Legislature reinstates some of Pritzker’s proposed cuts to Illinois budget
Gov. JB Pritzker defended the $ 43.2 billion state budget bill passed by the General Assembly late Monday and early Tuesday amid complaints from Republicans that the spending plan was irresponsible.
The Democratic governor said at an afternoon press conference on Tuesday that the Democratic-controlled legislature had adopted “a truly balanced budget … for the third year in a row.”
Pritzker pledged to sign the budget bill directed to his office. He said the spending priorities he shared with Democratic leaders in the Illinois House and Senate resulted in a budget “that demonstrates that fiscal responsibility works with a progressive view of governance.”
Pritzker praised the legislature for the violence prevention, affordable housing and youth employment initiatives in the budget.
“These are historic investments that have never been made in Illinois before, investments in real solutions – and these are essential steps in our efforts to address the root causes of the violence,” said Pritzker.
The governor fended off Republican criticism of Democrats’ refusal to reinstate the nine corporate tax breaks that Pritzker initially targeted for elimination to help deal with declining state revenues linked to the COVID pandemic -19.
A recent increase in expected earnings during Illinois’ economic recovery has allowed Democratic leaders to reinstate many but not all of the breaks. Pritzker said more than $ 660 million in annual savings expected by eliminating most breaks will reduce what’s known as the state’s “structural” deficit.
The governor said the budget plan “responds to the historic structural deficit and makes responsible choices: pay down debt early, almost eliminate our backlog of bills, and make essential investments to spur economic growth, jobs and opportunities for our people. “.
Pritzker said Republicans wanted to use the one-time US federal bailout money “to kick the ‘can’ budget down the road and give favor to wealthy business interests. Instead, these dollars should be used to bring real relief to working families and to stimulate economic recovery and safety in our communities.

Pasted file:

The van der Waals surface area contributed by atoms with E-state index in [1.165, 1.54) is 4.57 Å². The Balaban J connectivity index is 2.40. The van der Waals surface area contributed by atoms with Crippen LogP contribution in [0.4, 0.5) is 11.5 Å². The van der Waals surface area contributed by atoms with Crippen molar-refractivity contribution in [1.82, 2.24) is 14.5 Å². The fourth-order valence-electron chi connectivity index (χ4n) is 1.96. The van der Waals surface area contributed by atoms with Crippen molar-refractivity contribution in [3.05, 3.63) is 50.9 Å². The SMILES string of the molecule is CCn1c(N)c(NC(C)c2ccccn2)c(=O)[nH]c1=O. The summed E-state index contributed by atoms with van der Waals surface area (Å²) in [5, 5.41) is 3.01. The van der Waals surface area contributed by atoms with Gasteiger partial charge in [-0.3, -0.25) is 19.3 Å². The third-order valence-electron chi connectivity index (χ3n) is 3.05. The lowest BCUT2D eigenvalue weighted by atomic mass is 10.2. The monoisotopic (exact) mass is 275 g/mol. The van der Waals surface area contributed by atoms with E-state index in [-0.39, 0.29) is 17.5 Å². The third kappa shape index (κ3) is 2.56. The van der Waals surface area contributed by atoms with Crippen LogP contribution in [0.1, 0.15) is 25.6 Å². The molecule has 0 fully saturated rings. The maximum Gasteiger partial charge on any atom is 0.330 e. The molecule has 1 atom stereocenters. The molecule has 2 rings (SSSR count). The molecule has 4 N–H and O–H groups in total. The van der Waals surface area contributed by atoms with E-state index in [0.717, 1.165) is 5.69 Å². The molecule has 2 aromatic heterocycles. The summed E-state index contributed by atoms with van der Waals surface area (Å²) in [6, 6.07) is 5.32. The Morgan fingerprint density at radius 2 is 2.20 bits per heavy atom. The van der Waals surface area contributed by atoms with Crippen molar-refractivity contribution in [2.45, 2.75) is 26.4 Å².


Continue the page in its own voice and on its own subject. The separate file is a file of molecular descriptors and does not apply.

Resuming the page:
“In contrast, we Democrats are investing in priorities that will develop and revitalize our economy, dramatically improve our fiscal outlook and reduce tax expenditures for the wealthiest companies,” Pritzker said. “It is the Democrats who are putting the state’s public finances in order.”
The General Revenue Fund budget bill for fiscal year 2022 includes $ 1.5 billion in federal stimulus funding. It is fully funding a recommended $ 350 million increase in the school aid formula that Pritzker offered to forgo in February when the state’s revenue situation was less certain.
The spending plan contains no tax increases and avoids a 10% cut suggested by Pritzker earlier this year in the share of state income tax returned to municipalities and transit districts during the fiscal year which begins on July 1.
The budget would repay the remaining $ 2 billion of the $ 3.2 billion Illinois borrowed from the federal government to shore up the state’s finances during the peak of the COVID-19 pandemic in 2020.
Senate Bill 2800 would adopt a balanced budget and avoid a previously projected $ 1.3 billion budget deficit, according to Majority Leader Greg Harris, D-Chicago.
Senator Elgie Sims Jr., D-Chicago, said on the Senate floor at 2:10 am, before the Senate voted on the plan: “This budget has turned out to be better than we could have imagined. .
The Senate vote 37-21 did not include any supporting Republican votes. The previous House vote of 72 to 44 was also not. A Republican House legislator voted “present”.